Addicted to the screen

A few certain qualities blended perfectly together can create an irresistible app.

Addicted to the screen

Emily Richardson, Editorial Board

What do mobile games such as Flappy Bird, Candy Crush, and Pokemon Go have in common? They’re all impossible to put down; they’re borderline addictive.

What makes them so addictive, though? What is the constant at play that keeps people glued to their phone screens?

The number one factor that makes an addictive game is convenience. Consumers want to get as much out of an experience as they can in the shortest amount of time, making simpler, easier-to-learn apps take the places at the top of the charts.

As stated, games with simple designs are automatically eye-catching. Games such as Flappy Bird and Ballz have a clean, organized design and soft colors that make it nice to look at and absolutely stress-free, like most enjoyable games should be.

Not only are the neat aesthetichs of these games appreciated, but also the neat layout of buttons and controls that is immediately easy to understand and doesn’t require any time, which people are rarely willing to give, to interpret. The Next Web explains it as ‘being simple enough for even a nine-year-old to understand’. If people have to ‘work’ for something that should be quick and easy, like a cellphone app, they will quickly lose interest.

This also ties into the fact that the apps have to work. There’s dozens upon dozens of duplicates for lots of applications out there, so it only takes a heartbeat for one faulty program to be replaced with another. This stress is placed upon the developers, who, depending on how much the budget for the app itself is, have to make it as smooth-working as possible.

Not only does the experience need to be convenient for the users, but it should also be a casual, laid-back, and overall enjoyable time. A person likes to be able to play a phone game in one hand and also be able to do another thing with the other, or even being able to put the game down for any amount of time without having to worry about time restraints. This encourages use of the app or game in common human off-times, such as waiting in line or walking home from school, and has the user playing more than they realize. Also, if the game is of a more laid-back style, your subconscious will know that you won’t need to allot too much emotional energy and you’ll feel more inclined to play.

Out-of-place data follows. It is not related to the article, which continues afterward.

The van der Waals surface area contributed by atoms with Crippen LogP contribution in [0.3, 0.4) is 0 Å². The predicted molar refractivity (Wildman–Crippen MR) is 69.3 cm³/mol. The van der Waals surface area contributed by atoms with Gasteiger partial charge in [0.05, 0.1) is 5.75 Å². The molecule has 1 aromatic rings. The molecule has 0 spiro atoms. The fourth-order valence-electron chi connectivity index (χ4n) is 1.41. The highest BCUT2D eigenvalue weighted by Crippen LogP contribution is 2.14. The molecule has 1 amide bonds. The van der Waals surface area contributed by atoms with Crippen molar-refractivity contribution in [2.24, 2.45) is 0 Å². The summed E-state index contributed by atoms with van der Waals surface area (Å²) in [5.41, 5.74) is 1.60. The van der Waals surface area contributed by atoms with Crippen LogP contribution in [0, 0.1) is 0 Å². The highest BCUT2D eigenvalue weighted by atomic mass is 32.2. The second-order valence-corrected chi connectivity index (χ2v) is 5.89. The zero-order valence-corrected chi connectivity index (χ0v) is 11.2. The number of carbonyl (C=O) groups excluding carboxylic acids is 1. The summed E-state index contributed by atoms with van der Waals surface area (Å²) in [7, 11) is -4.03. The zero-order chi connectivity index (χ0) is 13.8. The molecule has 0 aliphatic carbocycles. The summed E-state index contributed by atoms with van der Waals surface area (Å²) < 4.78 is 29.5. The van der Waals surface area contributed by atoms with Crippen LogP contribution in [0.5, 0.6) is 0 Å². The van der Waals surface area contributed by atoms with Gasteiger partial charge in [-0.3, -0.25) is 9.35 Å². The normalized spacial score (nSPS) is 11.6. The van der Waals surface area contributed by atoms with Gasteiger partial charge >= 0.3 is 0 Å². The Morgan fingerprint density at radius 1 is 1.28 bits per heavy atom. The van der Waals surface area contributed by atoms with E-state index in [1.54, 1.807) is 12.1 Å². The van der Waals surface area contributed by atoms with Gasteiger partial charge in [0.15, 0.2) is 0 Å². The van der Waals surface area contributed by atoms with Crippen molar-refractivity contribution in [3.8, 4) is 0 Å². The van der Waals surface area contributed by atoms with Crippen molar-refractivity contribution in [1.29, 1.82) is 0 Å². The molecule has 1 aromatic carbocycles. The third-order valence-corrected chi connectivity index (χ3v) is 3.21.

Playing a game should, of course, being enjoyable; what makes successful games just that is the small rewards you get. The excitement from seeing things like ‘high score’ or ‘new achievements’ on your screen releases dopamine in your brain, the chemical that makes you happy, and you automatically begin to associate that feeling with playing that game.

For games like Pokemon Go and Animal Crossing: Pocket Camp, being able to share and compare your in-game achievements and levels with friends also adds another level of excitement to the experience, especially for the competitive types.

So, the ease of use alongside simplicity, well-timed rewards, and relaxedness theoretically makes a great game; although, some instances really hit on something special.